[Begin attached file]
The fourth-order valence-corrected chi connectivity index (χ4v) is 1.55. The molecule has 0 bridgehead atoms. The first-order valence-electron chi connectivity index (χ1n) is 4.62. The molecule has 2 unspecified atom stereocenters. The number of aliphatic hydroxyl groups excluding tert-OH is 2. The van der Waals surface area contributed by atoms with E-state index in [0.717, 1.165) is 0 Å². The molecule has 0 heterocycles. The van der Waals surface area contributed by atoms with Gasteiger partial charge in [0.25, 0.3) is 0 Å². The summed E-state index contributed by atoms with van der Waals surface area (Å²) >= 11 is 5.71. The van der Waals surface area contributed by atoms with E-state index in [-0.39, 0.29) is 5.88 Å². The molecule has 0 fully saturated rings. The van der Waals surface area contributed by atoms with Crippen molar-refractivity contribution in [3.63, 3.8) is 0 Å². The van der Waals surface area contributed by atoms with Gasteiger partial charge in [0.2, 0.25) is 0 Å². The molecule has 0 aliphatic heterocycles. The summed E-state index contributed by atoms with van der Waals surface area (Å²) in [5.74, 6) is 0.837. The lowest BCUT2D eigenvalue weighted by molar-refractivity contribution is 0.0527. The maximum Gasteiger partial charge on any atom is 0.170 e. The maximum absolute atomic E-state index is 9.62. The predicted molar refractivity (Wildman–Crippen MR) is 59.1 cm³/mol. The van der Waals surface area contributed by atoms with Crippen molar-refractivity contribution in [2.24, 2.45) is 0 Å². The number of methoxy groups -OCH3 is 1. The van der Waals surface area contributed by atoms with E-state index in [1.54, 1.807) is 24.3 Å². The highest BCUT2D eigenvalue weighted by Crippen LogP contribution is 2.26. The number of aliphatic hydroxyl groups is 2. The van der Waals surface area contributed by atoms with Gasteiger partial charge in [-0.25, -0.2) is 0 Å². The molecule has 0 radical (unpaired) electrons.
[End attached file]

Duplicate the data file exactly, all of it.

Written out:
The fourth-order valence-corrected chi connectivity index (χ4v) is 1.55. The molecule has 0 bridgehead atoms. The first-order valence-electron chi connectivity index (χ1n) is 4.62. The molecule has 2 unspecified atom stereocenters. The number of aliphatic hydroxyl groups excluding tert-OH is 2. The van der Waals surface area contributed by atoms with E-state index in [0.717, 1.165) is 0 Å². The molecule has 0 heterocycles. The van der Waals surface area contributed by atoms with Gasteiger partial charge in [0.25, 0.3) is 0 Å². The summed E-state index contributed by atoms with van der Waals surface area (Å²) >= 11 is 5.71. The van der Waals surface area contributed by atoms with E-state index in [-0.39, 0.29) is 5.88 Å². The molecule has 0 fully saturated rings. The van der Waals surface area contributed by atoms with Crippen molar-refractivity contribution in [3.63, 3.8) is 0 Å². The van der Waals surface area contributed by atoms with Gasteiger partial charge in [0.2, 0.25) is 0 Å². The molecule has 0 aliphatic heterocycles. The summed E-state index contributed by atoms with van der Waals surface area (Å²) in [5.74, 6) is 0.837. The lowest BCUT2D eigenvalue weighted by molar-refractivity contribution is 0.0527. The maximum Gasteiger partial charge on any atom is 0.170 e. The maximum absolute atomic E-state index is 9.62. The predicted molar refractivity (Wildman–Crippen MR) is 59.1 cm³/mol. The van der Waals surface area contributed by atoms with Crippen molar-refractivity contribution in [2.24, 2.45) is 0 Å². The number of methoxy groups -OCH3 is 1. The van der Waals surface area contributed by atoms with E-state index in [1.54, 1.807) is 24.3 Å². The highest BCUT2D eigenvalue weighted by Crippen LogP contribution is 2.26. The number of aliphatic hydroxyl groups is 2. The van der Waals surface area contributed by atoms with Gasteiger partial charge in [-0.25, -0.2) is 0 Å². The molecule has 0 radical (unpaired) electrons.